Sanofi pulls the plug on 13 clinical programs, ramps up M&A efforts

Amidst its report of a good first-quarter performance, Sanofi-aventis announced late last month a dramatic makeover of its R&D pipeline, including the abandonment of several late-stage drug programs, and continued its recent acquisition streak with the purchase of an oncology-focused company in California.

Amy Swinderman
PARIS—Amidst its report of a good first-quarter performance, Sanofi-aventis announced late last month a dramatic makeover of its R&D pipeline, including the abandonment of several late-stage drug programs, and continued its recent acquisition streak with the purchase of an oncology-focused company in California.

Reporting strong sales, a significant boost to its generics business and about a 16 percent increase in its quarterly profits, the French drugmaker said it is retooling its R&D efforts to focus on the most promising projects and the acquisition of external R&D alliances.

Five months into his tenure as Sanofi's CEO, Chris Viehbacher confirmed 2009 guidance and told reporters and investors that the company is shifting its R&D dollars to focus on its best candidates.

"The bar has really been raised out there in the marketplace in terms of the regulators and payers saying your medicine has to be better than we already have," Viehbacher told reporters.

Sanofi said it is abandoning four Phase III drugs, including the anti-depressant saredutant and the high-cholesterol treatment AVE5530, which both failed to demonstrate sufficient efficacy in clinical studies. Additionally, the company has also handed the rights to Trovax, a cancer vaccine in Phase III, back to its development partner Oxford Biomedica along with a payment settlement of $16.5 million. Trials of the vaccine Unifive have been stopped and those resources reallocated to Hexaxim.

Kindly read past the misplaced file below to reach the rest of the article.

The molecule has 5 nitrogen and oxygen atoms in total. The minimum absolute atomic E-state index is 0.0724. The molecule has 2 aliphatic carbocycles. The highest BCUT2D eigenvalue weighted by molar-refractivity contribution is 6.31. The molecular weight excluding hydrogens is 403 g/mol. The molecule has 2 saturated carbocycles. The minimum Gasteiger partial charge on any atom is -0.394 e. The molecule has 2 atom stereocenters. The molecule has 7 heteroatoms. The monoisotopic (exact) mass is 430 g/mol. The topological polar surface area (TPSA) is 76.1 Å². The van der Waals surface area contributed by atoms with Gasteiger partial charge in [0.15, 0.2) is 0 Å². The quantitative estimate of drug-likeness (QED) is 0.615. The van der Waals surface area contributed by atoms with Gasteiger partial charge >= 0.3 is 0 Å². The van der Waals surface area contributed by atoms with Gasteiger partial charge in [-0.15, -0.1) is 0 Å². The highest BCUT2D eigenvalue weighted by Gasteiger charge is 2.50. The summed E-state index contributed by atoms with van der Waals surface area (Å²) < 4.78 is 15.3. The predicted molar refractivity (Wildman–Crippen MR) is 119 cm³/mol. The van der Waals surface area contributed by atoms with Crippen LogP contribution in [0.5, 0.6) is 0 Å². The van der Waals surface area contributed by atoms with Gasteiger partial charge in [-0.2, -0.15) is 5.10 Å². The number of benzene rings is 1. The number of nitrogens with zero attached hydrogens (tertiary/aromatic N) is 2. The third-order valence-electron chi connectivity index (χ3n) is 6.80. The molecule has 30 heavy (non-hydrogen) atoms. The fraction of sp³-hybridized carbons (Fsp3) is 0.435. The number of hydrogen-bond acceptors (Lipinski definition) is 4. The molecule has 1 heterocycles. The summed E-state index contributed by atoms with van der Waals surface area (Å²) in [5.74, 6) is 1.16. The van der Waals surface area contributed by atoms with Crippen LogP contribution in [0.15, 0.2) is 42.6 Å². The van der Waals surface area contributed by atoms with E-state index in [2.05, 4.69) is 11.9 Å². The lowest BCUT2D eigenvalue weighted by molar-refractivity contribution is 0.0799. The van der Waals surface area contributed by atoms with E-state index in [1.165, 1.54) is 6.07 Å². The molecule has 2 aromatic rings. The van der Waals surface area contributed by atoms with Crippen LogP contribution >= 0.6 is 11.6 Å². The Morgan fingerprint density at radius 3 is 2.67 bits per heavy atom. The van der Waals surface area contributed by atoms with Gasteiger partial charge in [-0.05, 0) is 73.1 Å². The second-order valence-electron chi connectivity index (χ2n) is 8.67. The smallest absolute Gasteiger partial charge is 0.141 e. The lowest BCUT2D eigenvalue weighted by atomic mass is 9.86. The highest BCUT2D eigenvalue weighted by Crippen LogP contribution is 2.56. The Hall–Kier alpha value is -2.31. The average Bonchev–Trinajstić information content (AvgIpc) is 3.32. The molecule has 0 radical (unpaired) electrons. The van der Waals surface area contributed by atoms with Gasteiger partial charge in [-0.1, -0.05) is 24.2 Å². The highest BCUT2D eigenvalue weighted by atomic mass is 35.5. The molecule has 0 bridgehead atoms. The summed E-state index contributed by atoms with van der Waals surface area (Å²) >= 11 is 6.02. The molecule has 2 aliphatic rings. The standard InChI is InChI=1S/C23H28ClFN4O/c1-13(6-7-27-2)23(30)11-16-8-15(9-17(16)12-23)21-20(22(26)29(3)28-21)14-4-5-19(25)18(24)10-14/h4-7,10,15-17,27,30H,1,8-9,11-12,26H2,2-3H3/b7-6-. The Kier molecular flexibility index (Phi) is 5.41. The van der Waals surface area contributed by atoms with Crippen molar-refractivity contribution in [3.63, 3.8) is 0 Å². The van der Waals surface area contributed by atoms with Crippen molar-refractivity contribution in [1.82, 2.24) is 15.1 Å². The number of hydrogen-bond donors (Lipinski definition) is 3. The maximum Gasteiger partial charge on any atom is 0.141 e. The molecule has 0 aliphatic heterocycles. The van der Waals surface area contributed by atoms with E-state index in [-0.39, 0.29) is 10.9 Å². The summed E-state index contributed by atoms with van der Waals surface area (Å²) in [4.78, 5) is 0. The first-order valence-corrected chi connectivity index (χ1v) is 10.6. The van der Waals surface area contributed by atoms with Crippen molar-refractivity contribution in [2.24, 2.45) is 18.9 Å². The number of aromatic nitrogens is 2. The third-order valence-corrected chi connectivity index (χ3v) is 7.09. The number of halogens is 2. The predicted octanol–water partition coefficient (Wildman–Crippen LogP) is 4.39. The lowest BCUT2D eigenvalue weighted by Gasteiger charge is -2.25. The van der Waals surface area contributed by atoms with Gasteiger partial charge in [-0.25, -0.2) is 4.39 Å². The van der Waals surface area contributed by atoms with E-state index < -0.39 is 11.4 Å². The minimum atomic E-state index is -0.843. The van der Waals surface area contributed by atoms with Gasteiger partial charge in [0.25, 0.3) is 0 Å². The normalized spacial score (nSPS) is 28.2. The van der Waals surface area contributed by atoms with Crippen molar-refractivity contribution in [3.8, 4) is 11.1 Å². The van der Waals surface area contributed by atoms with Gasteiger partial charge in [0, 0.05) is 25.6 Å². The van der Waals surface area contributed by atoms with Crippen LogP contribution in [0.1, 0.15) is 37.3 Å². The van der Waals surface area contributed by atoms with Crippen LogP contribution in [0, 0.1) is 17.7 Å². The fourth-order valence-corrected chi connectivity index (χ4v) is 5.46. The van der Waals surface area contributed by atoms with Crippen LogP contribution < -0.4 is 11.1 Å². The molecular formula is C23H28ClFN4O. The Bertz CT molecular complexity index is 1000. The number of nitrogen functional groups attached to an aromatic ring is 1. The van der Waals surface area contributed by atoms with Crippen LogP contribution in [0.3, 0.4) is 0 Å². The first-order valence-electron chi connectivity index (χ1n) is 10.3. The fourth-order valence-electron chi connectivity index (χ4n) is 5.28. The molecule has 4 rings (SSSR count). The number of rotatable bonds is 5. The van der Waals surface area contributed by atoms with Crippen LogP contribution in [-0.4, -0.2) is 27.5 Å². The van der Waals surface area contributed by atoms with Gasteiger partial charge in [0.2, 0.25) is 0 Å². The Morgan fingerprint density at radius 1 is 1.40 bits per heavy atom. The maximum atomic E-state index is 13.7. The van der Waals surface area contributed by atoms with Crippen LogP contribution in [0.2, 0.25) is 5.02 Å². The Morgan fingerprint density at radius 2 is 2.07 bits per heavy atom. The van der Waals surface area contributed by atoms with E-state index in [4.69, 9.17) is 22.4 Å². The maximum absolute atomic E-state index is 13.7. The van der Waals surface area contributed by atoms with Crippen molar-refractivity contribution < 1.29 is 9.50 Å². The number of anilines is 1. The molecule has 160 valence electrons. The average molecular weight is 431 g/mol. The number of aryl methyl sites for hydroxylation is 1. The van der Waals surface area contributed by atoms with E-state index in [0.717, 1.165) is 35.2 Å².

Sanofi also abandoned development of the Phase II drugs AVE0657 in sleep apnea, SSR180575 in diabetic polyneuropathy, AVE1642 in oncology and the melanoma vaccine, as well as six Phase I projects.

In addition, Sanofi also said it will decide in the next few months whether or not to continue developing four products—AVE1625, xaliprodene, idrabiotaparinux and West Nile virus vaccine—primarily on the basis of results from clinical trials currently underway.

Following the review, Sanofi's portfolio now comprises 51 projects in clinical development, of which 21 are either in Phase III or have been submitted for regulatory approval. Vaccines represent 35 percent of the total, other biological products 14 percent and external collaborations 27 percent.

The news came during a recent acquisition streak by the French pharma as it faces generic competition. During the first quarter, sanofi-aventis completed its offer on Zentiva, which it said will provide a platform for growth in branded generics in Central and Eastern Europe, Turkey and Russia. Zentiva was fully consolidated by sanofi-aventis by March 31.

In addition to Zentiva, Sanofi bolstered its generics business with the acquisitions of Mexican generics manufacturer Kendrick, and Brazil's top generics drugmaker Medley (see "An eye for the deal," DDN May 2009).

Along with its R&D makeover announcement, Sanofi said it will spend up to $500 million to acquire BiPar Sciences Inc., a clinical stage drug development company pioneering novel tumor-selective therapies designed to address urgent unmet needs of cancer patients based in Brisbane, Calif.

Viehbacher, who has openly discussed Sanofi's ramped-up M&A strategy since his appointment in December, told reporters and investors that he remains open for all deal sizes, adding his team looked at more than 70 projects in the quarter.

"We are looking ... at all sizes of acquisitions," he said. "I don't think I'm changing my strategy. We don't start by saying, 'what's the price tag?' but, 'what businesses are most attractive, the most interesting.'"

Sanofi's shares rose 1.5 percent on the news, a sign of hope from investors over the company's future profits.

Amy Swinderman

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